Methylprednisolone is a synthetic glucocoticoid (steroid).  It wasn’t known by Nelson and his associates in 1977 that Depo-Medrol®, as a suspension, also contained preservatives and potentiators such as polyethylene glycol, known better as a anti-freeze in car cooling systems. 

Ethylene glycol has turned out to be the primary toxic agent in producing adhesive arachnoiditis.

How did substance end up so frequently in the subarachnoid space?  It appears that the intraspinal (subarachnoid) instillation of methylprednisolone suspension (
Depo-Medrol®, Upjohn Company, Kalamazoo MI)  began in 1960 as a ill-advised attempted treatment of adhesive arachnoiditis (created by oil myelography) and demyelinating disease (i.e. multiple sclerosis).  Complications relating to this use began to be documented in the medical literature within 10 years and this particular practice then basically fell into disuse.

How then historically, given this checkered background, did epidural steroid injections (ESI) become such a widespread non-specific treatment for low back pain?  There can be no question but that this “shotgun” therapy is commonly used in the United States, as well as other countries.  It’s popularity seems to relate, to a large degree, to be a “knee-jerk” means of providing short-term back pain relief. The only rationale for ESI use is the generalized anti-inflammatory action of steroids and also the observation that many patients with back pain can recover spontaneously if their initial pain is moderated.  Statistics demonstrate however that the same result can be achieved with most forms of other non-invasive therapies such as physical therapy and chiropractic manipulation. as well as specific injections and blocks.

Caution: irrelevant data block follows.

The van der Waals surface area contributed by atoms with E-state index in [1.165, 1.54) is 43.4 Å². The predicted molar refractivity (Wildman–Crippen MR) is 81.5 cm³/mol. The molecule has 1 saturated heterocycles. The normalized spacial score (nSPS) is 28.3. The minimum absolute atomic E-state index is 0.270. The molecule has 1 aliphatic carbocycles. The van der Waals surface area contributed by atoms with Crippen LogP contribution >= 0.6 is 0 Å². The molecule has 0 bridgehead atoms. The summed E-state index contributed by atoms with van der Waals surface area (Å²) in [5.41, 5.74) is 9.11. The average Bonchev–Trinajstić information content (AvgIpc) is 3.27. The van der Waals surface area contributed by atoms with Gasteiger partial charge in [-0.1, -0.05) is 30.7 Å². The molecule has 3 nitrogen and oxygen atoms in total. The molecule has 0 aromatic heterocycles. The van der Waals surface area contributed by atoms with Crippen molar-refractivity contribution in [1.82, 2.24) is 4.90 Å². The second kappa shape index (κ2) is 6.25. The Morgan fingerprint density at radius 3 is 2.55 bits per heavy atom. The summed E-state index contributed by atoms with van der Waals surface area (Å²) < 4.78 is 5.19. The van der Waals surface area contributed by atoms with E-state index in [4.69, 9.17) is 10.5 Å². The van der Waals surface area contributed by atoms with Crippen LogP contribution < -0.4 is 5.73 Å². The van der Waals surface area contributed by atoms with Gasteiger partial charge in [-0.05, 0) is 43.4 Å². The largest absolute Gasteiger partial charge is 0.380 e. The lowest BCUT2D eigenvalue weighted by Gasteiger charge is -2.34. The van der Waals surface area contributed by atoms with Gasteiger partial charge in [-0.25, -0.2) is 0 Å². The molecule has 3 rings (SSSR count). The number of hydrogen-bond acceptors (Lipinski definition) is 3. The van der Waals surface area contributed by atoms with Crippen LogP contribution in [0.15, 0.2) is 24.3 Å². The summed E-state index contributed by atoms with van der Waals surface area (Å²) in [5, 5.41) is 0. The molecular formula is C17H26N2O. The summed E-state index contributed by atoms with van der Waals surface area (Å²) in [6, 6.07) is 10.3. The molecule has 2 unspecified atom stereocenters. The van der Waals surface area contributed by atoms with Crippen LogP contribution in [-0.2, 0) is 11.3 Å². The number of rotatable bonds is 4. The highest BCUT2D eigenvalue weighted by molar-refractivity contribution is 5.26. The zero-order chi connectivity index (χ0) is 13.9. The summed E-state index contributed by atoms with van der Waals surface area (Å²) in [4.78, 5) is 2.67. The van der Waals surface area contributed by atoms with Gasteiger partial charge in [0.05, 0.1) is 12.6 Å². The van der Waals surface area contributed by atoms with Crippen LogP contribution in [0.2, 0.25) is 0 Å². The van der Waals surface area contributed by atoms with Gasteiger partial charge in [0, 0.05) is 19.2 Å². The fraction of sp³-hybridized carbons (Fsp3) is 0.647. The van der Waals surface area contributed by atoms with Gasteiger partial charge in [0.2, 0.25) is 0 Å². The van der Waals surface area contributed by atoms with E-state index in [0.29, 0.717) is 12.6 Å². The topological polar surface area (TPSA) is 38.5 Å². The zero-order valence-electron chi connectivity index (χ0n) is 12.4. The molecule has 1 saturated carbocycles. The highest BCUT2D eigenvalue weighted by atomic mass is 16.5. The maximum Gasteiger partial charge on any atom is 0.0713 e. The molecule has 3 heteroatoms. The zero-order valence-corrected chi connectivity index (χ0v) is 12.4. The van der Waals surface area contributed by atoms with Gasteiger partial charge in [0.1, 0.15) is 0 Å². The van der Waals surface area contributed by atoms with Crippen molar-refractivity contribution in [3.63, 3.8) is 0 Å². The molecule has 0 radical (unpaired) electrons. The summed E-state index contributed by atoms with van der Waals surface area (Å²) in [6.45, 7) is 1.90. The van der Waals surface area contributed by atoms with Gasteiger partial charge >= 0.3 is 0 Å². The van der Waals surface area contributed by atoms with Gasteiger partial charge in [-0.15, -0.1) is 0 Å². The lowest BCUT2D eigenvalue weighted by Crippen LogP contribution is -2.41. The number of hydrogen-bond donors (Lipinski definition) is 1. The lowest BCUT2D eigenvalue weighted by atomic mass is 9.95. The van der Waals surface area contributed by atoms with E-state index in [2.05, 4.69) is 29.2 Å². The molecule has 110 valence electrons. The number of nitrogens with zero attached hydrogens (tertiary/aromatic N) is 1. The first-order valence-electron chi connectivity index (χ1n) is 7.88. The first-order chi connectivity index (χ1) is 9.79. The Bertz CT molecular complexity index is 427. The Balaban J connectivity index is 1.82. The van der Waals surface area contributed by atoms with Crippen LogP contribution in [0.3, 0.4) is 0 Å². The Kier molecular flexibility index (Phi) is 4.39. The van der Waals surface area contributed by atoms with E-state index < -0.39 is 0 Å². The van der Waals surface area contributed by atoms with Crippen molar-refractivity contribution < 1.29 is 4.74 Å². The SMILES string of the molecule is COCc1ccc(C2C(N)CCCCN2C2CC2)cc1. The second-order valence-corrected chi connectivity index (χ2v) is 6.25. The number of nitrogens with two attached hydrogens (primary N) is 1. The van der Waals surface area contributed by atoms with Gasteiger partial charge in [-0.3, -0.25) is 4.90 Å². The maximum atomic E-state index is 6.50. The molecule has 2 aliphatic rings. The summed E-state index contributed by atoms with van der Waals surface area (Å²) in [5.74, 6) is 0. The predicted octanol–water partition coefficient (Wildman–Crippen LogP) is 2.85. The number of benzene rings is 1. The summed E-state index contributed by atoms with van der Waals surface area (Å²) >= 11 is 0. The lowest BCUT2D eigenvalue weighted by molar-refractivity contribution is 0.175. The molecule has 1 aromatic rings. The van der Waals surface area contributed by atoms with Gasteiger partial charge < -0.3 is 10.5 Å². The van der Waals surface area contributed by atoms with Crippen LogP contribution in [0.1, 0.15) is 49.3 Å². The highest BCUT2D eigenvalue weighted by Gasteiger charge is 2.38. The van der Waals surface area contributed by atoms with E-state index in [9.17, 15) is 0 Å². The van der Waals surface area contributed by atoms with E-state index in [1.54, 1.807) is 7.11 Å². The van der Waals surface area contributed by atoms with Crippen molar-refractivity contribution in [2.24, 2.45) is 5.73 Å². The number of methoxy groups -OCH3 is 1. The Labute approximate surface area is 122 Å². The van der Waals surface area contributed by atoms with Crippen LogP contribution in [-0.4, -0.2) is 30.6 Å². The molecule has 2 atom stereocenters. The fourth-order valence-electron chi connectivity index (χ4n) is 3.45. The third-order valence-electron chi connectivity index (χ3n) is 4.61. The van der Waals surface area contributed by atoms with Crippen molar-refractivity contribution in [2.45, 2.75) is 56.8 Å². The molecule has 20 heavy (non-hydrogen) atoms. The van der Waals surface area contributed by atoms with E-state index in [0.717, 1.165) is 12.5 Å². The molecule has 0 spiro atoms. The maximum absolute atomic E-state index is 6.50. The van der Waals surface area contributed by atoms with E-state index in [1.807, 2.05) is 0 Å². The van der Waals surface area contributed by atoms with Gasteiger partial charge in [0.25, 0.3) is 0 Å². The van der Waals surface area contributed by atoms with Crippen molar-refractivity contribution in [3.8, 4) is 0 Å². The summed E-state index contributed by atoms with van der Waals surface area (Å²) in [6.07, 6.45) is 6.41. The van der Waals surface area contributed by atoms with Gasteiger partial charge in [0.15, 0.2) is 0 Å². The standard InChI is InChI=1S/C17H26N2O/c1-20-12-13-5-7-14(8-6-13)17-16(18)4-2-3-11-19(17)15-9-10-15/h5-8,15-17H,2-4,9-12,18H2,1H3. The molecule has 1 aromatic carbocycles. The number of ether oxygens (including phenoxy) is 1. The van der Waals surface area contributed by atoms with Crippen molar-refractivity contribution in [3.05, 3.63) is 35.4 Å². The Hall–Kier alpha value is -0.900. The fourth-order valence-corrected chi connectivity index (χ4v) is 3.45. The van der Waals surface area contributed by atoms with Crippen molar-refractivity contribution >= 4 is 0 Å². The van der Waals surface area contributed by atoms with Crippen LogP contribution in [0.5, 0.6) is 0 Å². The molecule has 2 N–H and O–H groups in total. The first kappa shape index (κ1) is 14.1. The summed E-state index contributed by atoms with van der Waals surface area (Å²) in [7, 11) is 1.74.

In a 1999 review of 13 studies published on the use of epidural steroids 8 of the reports showed no measurable benefits (Rozenberg S et al: Efficacy of epidural steroids in low back pain and sciatica, Rev. Rhum. Engl. Ed., 66:79-85, 1999 (Feb)).  In a review editorial published in the British Medical Journal the authors pointed out that randomized controlled studies and the systematic reviews of randomized trials have not shown convincing evidence that ES injections provide predictable relief for sciatica and/or back pain (Samanta A, SamanthaJ: Is epidural injection of steroids effective for low back pain? BMJ, 328:1509-10, 2004).

A remarkable amount of ignorance exists today regarding ESI.  Many physicians performing epidural steroid injections on a regular basis do not even understand the relationship of this procedure to the possibility of  creating adhesive arachnoiditis months later. The only sensible approach at this point in time is to require medical professionals to fully explain the procedure and other options before it is carried out.  Only this approach provides true informed consent .    ES steroid injection has been, in fact, just another example of the New Guinea Syndrome.

Some societies learn from past history, while others do not. Presented above is another example of the “New Guinea Syndrome” which hopefully pass from the scene in the future.